HLL chairman MS Banga, speaking at the 71st annual general meeting of the company here on Tuesday, said that different channels for urban consumers, such as chemists, malls and general stores, will be targeted with differentiated services, focusing on giving consumers higher interaction with products.
Mr Banga further said that in-store sampling of tea, coffee or soup and product demonstrations like the Sunsilk mobile health stations succeed at increasing customer interaction with HLL products. At the 64 Lakme Salons in 26 cities, over four lakh consumers were served last year. Meanwhile, with a goal of reaching 10 crore under-served rural Indians, HLLs Project Shakti hopes to encourage 25,000 women to become entrepreneurs, making them direct-to-home distributors of the company. To build a new distribution system throughout India, HLL is training 3,00,000 people. People and their skills are critical to the success of all these channel initiatives. We are, therefore, investing in building capability for training the large number of people involved in these initiatives, Mr Banga said.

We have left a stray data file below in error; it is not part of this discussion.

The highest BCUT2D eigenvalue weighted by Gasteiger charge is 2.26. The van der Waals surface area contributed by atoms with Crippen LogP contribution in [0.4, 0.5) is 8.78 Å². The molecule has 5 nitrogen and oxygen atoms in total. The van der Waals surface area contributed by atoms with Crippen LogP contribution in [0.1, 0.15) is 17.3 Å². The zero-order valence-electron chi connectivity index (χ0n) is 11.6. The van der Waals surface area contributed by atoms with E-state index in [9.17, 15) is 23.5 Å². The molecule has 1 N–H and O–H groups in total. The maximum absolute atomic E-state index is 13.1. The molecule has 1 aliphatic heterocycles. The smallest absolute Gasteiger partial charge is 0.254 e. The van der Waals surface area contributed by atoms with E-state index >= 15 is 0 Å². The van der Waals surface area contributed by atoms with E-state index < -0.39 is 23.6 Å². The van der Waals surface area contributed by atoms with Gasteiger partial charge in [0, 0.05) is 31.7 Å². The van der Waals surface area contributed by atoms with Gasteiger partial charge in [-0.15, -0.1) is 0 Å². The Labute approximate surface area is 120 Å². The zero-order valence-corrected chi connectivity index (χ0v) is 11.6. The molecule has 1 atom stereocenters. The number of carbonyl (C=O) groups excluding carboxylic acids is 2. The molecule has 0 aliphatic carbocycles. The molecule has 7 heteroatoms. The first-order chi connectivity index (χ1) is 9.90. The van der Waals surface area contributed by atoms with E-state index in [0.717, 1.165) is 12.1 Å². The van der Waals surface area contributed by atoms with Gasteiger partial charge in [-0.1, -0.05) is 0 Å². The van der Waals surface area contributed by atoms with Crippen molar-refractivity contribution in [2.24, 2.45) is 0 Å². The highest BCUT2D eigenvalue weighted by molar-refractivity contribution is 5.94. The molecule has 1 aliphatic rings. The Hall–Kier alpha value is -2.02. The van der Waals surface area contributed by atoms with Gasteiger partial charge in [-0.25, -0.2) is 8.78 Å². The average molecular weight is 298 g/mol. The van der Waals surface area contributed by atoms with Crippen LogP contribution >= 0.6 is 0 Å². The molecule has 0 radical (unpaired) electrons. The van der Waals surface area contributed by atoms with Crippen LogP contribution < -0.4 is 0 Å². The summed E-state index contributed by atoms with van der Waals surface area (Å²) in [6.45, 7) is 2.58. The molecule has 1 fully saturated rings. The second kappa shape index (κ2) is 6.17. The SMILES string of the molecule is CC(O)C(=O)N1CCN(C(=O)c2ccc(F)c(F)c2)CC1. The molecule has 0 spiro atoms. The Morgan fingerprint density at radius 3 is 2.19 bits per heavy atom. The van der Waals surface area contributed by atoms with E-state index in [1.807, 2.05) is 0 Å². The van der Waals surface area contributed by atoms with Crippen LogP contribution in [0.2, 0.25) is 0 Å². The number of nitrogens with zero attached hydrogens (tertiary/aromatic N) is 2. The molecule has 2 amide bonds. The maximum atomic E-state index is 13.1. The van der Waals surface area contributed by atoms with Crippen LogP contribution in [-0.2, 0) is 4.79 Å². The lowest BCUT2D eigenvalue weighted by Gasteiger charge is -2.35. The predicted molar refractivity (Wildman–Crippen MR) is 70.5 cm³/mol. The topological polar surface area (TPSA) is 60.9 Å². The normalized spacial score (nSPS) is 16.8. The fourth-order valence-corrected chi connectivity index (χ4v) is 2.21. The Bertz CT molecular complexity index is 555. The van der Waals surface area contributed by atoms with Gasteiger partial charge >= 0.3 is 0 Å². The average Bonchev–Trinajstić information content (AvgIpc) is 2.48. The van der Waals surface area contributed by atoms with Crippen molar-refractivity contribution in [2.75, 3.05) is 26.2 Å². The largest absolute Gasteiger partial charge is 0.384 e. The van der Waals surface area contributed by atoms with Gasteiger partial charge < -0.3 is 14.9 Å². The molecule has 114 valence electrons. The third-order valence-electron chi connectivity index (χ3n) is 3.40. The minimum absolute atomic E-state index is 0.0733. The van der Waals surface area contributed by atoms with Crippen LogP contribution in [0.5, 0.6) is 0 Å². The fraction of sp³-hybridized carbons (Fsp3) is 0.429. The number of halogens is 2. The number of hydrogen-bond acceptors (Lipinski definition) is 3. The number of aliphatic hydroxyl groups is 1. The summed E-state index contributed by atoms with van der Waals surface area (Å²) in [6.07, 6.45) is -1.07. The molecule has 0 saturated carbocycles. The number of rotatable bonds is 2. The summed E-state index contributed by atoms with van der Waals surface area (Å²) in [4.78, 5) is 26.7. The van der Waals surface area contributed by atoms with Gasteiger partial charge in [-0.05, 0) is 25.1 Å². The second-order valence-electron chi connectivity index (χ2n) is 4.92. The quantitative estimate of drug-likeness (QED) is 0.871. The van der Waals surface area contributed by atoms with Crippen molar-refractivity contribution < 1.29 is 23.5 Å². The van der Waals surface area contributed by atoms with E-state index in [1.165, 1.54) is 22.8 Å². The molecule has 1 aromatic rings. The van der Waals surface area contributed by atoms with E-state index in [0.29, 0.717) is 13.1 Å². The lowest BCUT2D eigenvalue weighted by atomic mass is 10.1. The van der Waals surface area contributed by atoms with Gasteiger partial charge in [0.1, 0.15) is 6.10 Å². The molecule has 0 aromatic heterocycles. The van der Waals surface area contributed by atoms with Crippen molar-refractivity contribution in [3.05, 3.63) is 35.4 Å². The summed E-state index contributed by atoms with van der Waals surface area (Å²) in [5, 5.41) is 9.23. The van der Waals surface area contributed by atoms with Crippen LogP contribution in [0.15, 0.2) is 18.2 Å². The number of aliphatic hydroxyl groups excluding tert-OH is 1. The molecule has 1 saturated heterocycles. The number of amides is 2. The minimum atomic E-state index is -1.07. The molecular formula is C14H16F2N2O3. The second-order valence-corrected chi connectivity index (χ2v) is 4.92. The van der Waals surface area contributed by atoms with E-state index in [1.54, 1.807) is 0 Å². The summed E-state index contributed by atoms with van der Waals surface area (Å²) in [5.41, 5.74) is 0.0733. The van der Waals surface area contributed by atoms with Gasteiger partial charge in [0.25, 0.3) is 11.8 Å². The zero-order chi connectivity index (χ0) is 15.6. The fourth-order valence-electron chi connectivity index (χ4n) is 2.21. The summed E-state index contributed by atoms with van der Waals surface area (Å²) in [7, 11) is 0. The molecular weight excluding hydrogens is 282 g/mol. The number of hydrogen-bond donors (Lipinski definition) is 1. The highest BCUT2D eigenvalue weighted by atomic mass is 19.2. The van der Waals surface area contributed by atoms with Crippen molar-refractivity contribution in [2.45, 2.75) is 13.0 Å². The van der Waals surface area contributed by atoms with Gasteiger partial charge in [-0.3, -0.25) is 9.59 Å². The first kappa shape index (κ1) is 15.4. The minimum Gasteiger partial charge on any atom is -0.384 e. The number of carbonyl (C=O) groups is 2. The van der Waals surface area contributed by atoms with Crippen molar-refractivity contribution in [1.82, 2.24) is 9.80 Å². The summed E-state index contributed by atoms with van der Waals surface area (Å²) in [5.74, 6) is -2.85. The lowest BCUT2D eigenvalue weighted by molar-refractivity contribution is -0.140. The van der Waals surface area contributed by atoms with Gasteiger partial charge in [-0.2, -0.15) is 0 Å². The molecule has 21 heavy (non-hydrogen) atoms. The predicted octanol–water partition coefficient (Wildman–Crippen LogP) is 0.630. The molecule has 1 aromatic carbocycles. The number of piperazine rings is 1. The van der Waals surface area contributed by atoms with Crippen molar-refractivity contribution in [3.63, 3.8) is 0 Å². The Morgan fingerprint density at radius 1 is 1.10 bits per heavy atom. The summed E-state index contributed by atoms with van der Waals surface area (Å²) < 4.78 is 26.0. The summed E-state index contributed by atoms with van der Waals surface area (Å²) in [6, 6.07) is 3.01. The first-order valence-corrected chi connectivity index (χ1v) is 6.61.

Six of HLLs 30 brands account for 40 per cent of the turnover. HPC division is older, larger and more profitable than the food division, although he added that food margins have grown 13 per cent in three years. The ice cream business of the company has also made some progress.
Answering shareholders unhappy with HLLs rate of growth, Mr Banga acknowledged that, for the company this has been a period of challenge, when it has also reshaped and enhanced the quality of the portfolio. HLLs EPS has increased by 35 per cent over the past four years, while its EVA has increased by 66 per cent over the same period. Meanwhile, addressing queries about HLLs action on the mercury pollution by its thermometer factory in Kodaikanal, Mr Banga said that HLL suspended the production in March 2001 and no adverse health impact on employees has been noticed.